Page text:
From the Editors
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[In recent months there has been a noticeable spike in vandalism and violence by Jewish settlers in the occupied territories, extending to Palestinian communities within Israel as well. Jadaliyya asked Salah Mohsen of the human rights organization Adalah to help explain the phenomenon of “price-tag” attacks:]
Jadaliyya (J): What are "price-tag" attacks and how do they differ from other forms of settler violence?
Salah Mohsen (SM): “Price-tag” is a polite term for racist terror attacks against Palestinians, committed mainly by Jewish settlers, against Palestinian civilians in the occupied territories, their property, and also Muslim and Christian holy sites. These attacks originated in the West Bank, and have since expanded inside the “Green Line” to Palestinian citizens of Israel. Such attacks started as an expression of violent opposition by settlers to measures by the Israeli government to regulate settlement expansion in the West Bank and East Jerusalem, and to any opposition by Palestinians to settler activity. “Price-tagging” is similar to other forms of settler violence, but in such attacks the settlers are also trying to make a political statement, and typically involves spray painting of slogans onto cars, homes, mosques and churches.
J: Is there a clear pattern to such attacks?
SM: “Price-tag” attacks target Palestinians and their property. They involve the destruction or burning of cars, homes, and buildings; the spraying of racist slogans on homes and holy places; setting fire to mosques and churches; sending threatening letters to Palestinian religious and community leaders; and physical attacks against Palestinian civilians.
J: These attacks have recently expanded against Palestinian communities within Israel. How would you explain this?
SM: In the background there is incitement against Palestinian citizens of Israel by officials such as members of Israel’s parliament, rabbis and mayors. This includes a flood of discriminatory and racists laws that target the rights of Palestinian citizens of Israel and their national identity, as well as racist statements. There is additionally a broad refusal to rent property to Palestinian citizens of Israel or consider them for employment, and opposition to their expressions of national identity and belonging to the Palestinian people.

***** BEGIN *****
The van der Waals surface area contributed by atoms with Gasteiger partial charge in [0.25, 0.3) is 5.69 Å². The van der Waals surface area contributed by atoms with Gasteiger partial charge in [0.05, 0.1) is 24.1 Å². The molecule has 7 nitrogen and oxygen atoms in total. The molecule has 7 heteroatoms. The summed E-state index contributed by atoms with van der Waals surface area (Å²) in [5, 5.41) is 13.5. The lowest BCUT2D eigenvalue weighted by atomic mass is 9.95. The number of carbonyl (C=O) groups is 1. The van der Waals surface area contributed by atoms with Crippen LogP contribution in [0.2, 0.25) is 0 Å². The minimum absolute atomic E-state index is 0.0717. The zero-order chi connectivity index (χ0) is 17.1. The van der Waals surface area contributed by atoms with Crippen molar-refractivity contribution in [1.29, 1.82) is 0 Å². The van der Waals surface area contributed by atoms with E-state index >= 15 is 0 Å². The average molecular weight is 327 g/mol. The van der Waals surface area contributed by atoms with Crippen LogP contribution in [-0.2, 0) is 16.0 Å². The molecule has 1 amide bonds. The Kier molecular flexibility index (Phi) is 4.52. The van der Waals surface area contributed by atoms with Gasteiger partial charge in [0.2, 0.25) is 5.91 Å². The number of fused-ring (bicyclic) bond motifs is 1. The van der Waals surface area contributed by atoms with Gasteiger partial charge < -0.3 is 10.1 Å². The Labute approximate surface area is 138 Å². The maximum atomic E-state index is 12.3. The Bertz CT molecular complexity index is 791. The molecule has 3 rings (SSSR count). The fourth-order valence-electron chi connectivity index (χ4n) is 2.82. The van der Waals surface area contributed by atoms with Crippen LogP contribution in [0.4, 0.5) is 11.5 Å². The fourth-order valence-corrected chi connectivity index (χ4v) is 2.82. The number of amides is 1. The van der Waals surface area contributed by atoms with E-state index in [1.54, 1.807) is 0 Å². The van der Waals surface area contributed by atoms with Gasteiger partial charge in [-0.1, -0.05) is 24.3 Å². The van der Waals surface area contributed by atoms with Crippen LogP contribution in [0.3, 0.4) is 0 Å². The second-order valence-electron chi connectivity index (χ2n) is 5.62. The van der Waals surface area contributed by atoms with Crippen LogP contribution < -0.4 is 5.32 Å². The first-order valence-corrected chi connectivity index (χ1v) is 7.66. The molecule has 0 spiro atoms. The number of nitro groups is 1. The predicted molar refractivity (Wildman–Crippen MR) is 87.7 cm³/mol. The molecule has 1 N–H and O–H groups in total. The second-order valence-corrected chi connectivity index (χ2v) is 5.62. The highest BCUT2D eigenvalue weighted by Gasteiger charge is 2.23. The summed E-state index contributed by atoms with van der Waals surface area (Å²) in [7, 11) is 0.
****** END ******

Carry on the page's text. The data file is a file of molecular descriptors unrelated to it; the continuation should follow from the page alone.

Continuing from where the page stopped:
In the past several years, increasing numbers of former West Bank and Gaza Strip settlers have been settling on confiscated Arab lands or the remains of Arab villages inside Israel, mainly in the Naqab. These settlers, and many of their political leaders, are clearly defining the Palestinian citizens of Israel as the main problem and challenge to defining Israel as a Jewish state. That is why there is growing hate and racism against them. In this context the expansion of “price-tag” attacks is not surprising.
J: What has been the response of the Israeli police and politicians to such attacks?
SM: On the one hand Israel’s police and politicians have been condemning “price-tag” attacks against Palestinians. At the same time they are not taking significant action to stop these attacks. Very few people were investigated, indicted, or charged for these crimes. The Israeli police and intelligence agencies are generally very efficient in relation to other crimes, where they take action and do so quickly.
J: What are your views on the recent initiative to have such attacks classified as terrorism?
SM: This initiative will not change the reality. The problem is not the definition of these attacks. The problem lies in the lack of will by the Israeli police to seriously investigate these crimes. Similarly, Israeli politicians are dealing with the Palestinians as a threat, not as humans who deserve rights and dignity. As a result there are those who decide to respond to this perceived threat by launching “price-tag” attacks against Palestinian civilians, their property, and Muslim and Christian houses of worship and holy sites.
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